Asynchrony between Host Plant and Insects-Defoliator within a Tritrophic System: The Role of Herbivore Innate Immunity.

Martemyanov VV, Pavlushin SV, Dubovskiy IM, Yushkova YV, Morosov SV, Chernyak EI, Efimov VM, Ruuhola T, Glupov VV - PLoS ONE (2015)

The scheme of experimental design.Five and fifteen days mismatches were excluded from the figure to make it more accessible.
© Copyright Policy
Related In: Results  -  Collection

License
Show All Figures
getmorefigures.php?uid=PMC4482610&req=5

pone.0130988.g001: The scheme of experimental design.Five and fifteen days mismatches were excluded from the figure to make it more accessible.
Mentions: In order to simulate the mismatch between the development of L. dispar larvae and B. pendula foliage, we modified the hatching time of the larvae. The general scheme of experimental design is presented in the scheme (Fig 1). The rearing of hatched larvae was performed in the laboratory on natural leaves of B. pendula at 22±1°C under a regime of natural daylight. For this experiment we used the mixed progeny of ca.200 females as the stock (Fig 1). To exclude the maternal effect, we cleaned the eggs of fluff following the insects’ wintering period and carefully randomized the eggs. The hatching of the larvae occurred within three days of pulling the eggs out of the refrigerator. Since there is a high variability in the hatching of larvae (even of larvae within same clutch) we conducted the larvae emergence under 28°C to facilitate the hatching process (i.e. so larvae bursted forth forcefully) and used only those larvae which emerged within 72 hours, and not any later. To feed the larvae we deliberately chose five trees of similar phenological states in order to minimize the variation in the budding between replicates. We used the following range of phenological mismatches between birch and gypsy moth (the length and width of B. pendula leaves is given in parenthesis ± SE): “0 days of mismatch” (synchronization point), hatching of larvae was synchronized with the budding of experimental trees (2.20±0.24 cm, 2.01±0.16 cm); “5 days of mismatch”—larvae were hatched five days after the synchronization point (2.81±0.18 cm, 2.55±0.20 cm); “10 days of mismatch” (3.90±0.10 cm, 3.26±0.03 cm), “15 days of mismatch” (4.50±0.11 cm, 3.91±0.18 cm), and “20 days of mismatch” (5.02±0.22 cm, 4.46±0.30 cm)—larvae hatched 10, 15 and 20 days after the synchronization point, respectively (Fig 1).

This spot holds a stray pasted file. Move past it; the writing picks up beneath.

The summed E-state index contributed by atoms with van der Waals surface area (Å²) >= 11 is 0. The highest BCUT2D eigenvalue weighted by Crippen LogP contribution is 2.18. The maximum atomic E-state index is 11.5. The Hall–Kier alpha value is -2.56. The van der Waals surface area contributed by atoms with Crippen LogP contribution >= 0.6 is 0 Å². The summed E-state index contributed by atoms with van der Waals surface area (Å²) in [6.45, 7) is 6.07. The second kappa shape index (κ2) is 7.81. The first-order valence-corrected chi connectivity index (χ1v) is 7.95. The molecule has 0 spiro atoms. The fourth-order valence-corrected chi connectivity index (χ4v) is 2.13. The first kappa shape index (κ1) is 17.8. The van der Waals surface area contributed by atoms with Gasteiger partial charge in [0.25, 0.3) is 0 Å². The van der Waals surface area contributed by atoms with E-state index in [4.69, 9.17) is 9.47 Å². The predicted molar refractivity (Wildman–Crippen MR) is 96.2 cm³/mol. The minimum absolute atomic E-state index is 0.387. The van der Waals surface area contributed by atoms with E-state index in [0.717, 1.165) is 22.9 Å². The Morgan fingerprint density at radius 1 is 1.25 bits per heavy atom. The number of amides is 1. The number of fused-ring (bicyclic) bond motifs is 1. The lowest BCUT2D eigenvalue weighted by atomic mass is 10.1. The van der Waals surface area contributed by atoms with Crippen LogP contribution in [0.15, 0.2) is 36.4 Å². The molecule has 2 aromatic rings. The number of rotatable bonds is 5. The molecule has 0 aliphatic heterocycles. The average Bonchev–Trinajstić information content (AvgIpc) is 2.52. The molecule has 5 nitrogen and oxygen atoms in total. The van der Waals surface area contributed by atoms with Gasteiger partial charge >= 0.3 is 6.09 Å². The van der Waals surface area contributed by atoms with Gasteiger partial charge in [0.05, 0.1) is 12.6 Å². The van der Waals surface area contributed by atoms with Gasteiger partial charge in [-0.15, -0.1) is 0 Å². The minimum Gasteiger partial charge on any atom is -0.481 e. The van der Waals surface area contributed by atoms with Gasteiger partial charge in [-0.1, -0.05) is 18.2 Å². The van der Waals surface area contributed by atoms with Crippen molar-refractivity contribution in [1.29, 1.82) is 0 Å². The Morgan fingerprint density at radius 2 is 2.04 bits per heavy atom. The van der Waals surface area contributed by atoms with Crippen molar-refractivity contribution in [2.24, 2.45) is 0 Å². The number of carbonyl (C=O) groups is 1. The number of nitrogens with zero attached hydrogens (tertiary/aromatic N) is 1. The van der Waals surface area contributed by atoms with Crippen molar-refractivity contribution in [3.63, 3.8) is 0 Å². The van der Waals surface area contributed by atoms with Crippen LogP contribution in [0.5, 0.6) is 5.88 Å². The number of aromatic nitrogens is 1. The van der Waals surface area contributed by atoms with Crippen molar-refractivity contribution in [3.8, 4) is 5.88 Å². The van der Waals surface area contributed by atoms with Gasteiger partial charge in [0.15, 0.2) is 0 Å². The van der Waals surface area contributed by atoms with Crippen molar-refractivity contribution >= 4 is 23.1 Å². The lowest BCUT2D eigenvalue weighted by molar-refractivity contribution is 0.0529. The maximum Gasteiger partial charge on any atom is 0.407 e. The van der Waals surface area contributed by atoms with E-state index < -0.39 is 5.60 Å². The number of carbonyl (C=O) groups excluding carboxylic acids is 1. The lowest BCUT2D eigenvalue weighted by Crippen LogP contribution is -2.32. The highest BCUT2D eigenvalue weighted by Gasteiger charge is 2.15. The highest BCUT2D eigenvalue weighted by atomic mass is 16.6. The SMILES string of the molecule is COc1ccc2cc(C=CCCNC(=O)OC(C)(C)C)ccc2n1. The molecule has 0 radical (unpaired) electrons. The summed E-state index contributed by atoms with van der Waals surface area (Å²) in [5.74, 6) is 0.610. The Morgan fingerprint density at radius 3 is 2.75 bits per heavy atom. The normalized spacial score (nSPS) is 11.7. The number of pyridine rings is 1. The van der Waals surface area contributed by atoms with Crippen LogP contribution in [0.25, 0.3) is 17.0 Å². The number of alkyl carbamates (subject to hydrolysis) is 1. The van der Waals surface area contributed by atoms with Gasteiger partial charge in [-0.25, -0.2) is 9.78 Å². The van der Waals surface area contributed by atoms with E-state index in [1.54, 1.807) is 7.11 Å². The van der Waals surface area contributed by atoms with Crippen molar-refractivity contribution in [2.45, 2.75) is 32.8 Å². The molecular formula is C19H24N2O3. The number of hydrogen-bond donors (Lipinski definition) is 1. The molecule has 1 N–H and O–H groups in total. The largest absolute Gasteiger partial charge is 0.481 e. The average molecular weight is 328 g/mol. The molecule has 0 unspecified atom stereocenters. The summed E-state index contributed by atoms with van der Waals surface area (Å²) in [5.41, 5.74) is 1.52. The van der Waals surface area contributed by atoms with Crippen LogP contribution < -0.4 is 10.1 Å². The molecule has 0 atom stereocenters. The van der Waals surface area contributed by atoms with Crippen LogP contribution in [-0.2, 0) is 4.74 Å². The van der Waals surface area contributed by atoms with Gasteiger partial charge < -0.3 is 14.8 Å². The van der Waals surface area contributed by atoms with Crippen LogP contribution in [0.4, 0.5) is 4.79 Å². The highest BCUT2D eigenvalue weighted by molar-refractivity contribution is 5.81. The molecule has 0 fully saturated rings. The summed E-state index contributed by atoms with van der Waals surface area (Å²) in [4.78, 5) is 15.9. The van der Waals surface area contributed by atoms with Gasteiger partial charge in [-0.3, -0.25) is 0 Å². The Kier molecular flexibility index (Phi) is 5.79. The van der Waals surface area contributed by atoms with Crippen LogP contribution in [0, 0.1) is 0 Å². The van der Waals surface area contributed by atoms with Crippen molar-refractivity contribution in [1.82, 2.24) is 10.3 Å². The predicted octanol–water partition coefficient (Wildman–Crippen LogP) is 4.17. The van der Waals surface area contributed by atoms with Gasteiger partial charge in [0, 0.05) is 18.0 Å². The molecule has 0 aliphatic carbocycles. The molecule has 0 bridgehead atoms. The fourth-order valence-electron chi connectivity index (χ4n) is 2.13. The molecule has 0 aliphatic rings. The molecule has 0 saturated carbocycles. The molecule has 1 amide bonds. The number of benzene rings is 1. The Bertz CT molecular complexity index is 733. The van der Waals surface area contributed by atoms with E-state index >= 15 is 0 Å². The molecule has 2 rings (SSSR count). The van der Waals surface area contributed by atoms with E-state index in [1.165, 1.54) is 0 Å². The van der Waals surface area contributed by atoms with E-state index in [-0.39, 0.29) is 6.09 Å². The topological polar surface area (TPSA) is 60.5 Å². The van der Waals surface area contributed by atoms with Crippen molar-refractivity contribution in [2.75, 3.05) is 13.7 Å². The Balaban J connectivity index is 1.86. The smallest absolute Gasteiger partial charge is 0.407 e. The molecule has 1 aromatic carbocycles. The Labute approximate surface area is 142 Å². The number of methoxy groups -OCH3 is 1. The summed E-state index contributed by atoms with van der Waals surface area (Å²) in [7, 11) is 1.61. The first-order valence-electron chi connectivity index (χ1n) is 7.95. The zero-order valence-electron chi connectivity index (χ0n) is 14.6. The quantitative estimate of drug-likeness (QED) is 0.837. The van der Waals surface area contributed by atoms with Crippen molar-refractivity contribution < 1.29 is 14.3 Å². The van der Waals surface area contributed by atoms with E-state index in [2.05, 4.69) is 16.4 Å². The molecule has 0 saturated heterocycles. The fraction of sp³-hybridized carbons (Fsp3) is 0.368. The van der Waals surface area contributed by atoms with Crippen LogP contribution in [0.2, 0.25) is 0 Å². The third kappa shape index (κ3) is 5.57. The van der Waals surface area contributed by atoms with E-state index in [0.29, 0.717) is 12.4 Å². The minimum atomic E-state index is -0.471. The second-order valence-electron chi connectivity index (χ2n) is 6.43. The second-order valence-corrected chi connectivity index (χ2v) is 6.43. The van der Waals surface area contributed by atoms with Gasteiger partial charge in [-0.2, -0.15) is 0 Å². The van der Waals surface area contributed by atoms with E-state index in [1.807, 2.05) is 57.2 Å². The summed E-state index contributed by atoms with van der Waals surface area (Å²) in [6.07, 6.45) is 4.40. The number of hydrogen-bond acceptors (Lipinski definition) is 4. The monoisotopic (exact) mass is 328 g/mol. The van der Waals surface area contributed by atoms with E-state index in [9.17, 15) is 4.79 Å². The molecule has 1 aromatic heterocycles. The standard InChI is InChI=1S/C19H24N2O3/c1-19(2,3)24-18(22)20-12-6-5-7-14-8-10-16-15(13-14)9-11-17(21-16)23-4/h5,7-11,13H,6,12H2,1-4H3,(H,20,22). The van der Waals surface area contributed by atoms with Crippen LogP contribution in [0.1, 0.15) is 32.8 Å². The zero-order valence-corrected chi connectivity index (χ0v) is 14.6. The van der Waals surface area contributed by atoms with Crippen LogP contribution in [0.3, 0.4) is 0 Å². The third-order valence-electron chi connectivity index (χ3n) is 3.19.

Bottom Line: The effects of asynchrony in the phenology of spring-feeding insect-defoliators and their host plants on insects' fitness, as well as the importance of this effect for the population dynamics of outbreaking species of insects, is a widespread and well-documented phenomenon.We show that a phenological mismatch induced by the delay in the emergence of gypsy moth larvae and following feeding on mature leaves has negative effects on the female pupal weight, on the rate of larval development and on the activity of phenoloxidase in the plasma of haemolymph.This study also reveals some indirect mechanisms of effect related to host plant quality, which operate through the insect innate immune status and affect resistance to both exogenous and endogenous virus.

View Article: PubMed Central - PubMed

Affiliation: Laboratory of Insect Pathology, Institute of Systematics and Ecology of Animals SB RAS, Novosibirsk, Russia; Biological Institute, National Research Tomsk State University, Tomsk, Russia.

ABSTRACT
The effects of asynchrony in the phenology of spring-feeding insect-defoliators and their host plants on insects' fitness, as well as the importance of this effect for the population dynamics of outbreaking species of insects, is a widespread and well-documented phenomenon. However, the spreading of this phenomenon through the food chain, and especially those mechanisms operating this spreading, are still unclear. In this paper, we study the effect of seasonally declined leafquality (estimated in terms of phenolics and nitrogen content) on herbivore fitness, immune parameters and resistance against pathogen by using the silver birch Betula pendula--gypsy moth Lymantria dispar--nucleopolyhedrovirus as the tritrophic system. We show that a phenological mismatch induced by the delay in the emergence of gypsy moth larvae and following feeding on mature leaves has negative effects on the female pupal weight, on the rate of larval development and on the activity of phenoloxidase in the plasma of haemolymph. In addition, the larval susceptibility to exogenous nucleopolyhydrovirus infection as well as covert virus activation were both enhanced due to the phenological mismatch. The observed effects of phenological mismatch on insect-baculovirus interaction may partially explain the strong and fast fluctuations in the population dynamics of the gypsy moth that is often observed in the studied part of the defoliator area. This study also reveals some indirect mechanisms of effect related to host plant quality, which operate through the insect innate immune status and affect resistance to both exogenous and endogenous virus.

No MeSH data available.


Related in: MedlinePlus